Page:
Colorado cops handcuffed a man for refusing to hand over his camera as “evidence” after he recorded them tasing a suspected shoplifter in the parking lot of a Walmart Monday.
By now, it’s been well-established that cops can only seize cameras as evidence under “exigent circumstances,” meaning they need to have reason to believe the video evidence will be destroyed.
But it’s also been well-established that cops can do as they please and get away with it as this officer from the Lakeside Police Department did.
As a result, nothing will ever change. Cops will continuing abusing their power and our rights and not be disciplined for it.
The only thing we can do is continue recording them in an attempt to educate other Americans about the reality of the badge.
According to [__9 News:__](http://photographyisnotacrime.com/wp-content/uploads/2015/02/23265283)
> The video shows two police officers wrestling a man on the ground. When they get the man in cuffs one officer realizes there is a camera. During the commotion the officer points at the camera and says “that phone is evidence. I want it.” Hoover then says “it’s mine.”
> “So he snatched it out of my hand… I wasn’t going to resist. He grabbed my wrist, and then he put me in cuffs,” Hoover said.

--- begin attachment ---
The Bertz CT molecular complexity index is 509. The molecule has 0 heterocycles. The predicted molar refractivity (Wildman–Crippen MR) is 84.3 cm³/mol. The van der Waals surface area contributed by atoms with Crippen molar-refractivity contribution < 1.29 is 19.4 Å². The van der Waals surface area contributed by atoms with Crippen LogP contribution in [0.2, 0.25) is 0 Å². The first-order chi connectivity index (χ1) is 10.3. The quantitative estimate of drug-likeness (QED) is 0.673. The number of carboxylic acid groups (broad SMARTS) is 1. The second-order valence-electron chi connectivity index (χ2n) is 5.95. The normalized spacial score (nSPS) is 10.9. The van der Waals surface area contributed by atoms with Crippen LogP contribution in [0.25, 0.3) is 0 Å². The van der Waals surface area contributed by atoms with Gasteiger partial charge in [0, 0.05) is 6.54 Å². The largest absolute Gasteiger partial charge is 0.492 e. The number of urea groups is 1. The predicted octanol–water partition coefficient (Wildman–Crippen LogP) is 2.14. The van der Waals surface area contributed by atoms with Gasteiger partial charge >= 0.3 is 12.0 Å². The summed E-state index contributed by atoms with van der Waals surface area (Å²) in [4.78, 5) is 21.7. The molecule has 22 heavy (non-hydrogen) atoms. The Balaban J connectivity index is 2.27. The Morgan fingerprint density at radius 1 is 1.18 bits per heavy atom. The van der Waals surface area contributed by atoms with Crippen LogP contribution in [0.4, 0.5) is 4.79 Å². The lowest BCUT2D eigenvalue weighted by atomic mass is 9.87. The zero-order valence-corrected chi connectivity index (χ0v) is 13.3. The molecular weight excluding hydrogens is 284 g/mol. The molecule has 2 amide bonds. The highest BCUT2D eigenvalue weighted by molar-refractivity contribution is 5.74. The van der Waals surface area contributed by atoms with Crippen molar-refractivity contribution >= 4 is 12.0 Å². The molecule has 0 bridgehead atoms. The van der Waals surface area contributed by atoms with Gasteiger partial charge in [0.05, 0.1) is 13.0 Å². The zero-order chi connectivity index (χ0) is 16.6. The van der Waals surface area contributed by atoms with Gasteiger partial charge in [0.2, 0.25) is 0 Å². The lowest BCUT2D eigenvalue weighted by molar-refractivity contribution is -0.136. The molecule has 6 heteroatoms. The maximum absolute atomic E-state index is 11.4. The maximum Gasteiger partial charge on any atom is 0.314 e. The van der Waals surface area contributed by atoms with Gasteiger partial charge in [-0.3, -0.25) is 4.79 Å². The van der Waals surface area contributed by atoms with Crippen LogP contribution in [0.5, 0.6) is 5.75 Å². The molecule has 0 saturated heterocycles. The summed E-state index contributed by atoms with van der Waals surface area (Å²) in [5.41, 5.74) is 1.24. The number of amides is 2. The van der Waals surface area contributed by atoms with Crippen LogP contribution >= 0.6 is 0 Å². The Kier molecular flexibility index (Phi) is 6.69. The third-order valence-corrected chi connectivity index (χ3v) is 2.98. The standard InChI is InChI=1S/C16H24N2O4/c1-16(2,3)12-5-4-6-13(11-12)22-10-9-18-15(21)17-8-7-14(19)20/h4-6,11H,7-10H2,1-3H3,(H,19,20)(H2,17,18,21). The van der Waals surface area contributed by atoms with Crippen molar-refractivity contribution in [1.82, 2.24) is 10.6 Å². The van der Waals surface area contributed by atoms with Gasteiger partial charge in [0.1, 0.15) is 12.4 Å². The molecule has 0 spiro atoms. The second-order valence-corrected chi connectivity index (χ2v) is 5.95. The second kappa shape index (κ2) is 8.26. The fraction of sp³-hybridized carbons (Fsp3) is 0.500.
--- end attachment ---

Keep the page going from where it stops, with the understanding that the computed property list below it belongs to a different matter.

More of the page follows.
> Lakeside police would not go on camera, citing an ongoing investigation. However, they did say they stand by their officers. They say police have a right to detain someone if they have video of a crime.
> “He said, ‘look, you have two choices,’” Hoover explained. “He said, ‘either I will arrest you right here, right now for obstructing justice, and then we will get a search warrant, and we will get your phone, and we will get that piece of video as police evidence.’”
> The ACLU of Colorado says police can get a search warrant but that the phone typically should remain with the owner until that warrant is obtained.
> “Police officers can ask for a copy or ask for the video, but in the absence of a warrant, to actually seize somebody’s personal property, I don’t think police officers can seize it or threaten to seize it except in the most extreme emergency circumstances,” ACLU Colorado Director Mark Silverstein said.
> Hoover eventually gave in. He sent the officer a copy of the recording via email.
> “It made me want to be angry, but honestly I was scared,” Hoover said.
> Silverstein says more regulations may need to be put in place.
Sure, more regulations need to be put in place, but if the United States Department of Justice spelled out the law [__in a memo for police departments__](http://photographyisnotacrime.com/wp-content/uploads/2015/02/USDOJ-Statement-of-Interest.pdf) back in 2012, only for cops to blatantly ignore these guidelines, then we can be sure they will ignore any such “regulations” that are introduced.
And even though Hoover has a good case for a lawsuit, that will not have an effect on the cop who violated his rights by handcuffing him and snatching his camera. In fact, many departments have officers who have been sued several times yet continue to remain on the job.
So how can we honestly expect things to change?
Call the Lakeside Police Department at (303) 455-1980.
Below is the raw video. Click here to see the [__news segment.__](http://photographyisnotacrime.com/wp-content/uploads/2015/02/23265283)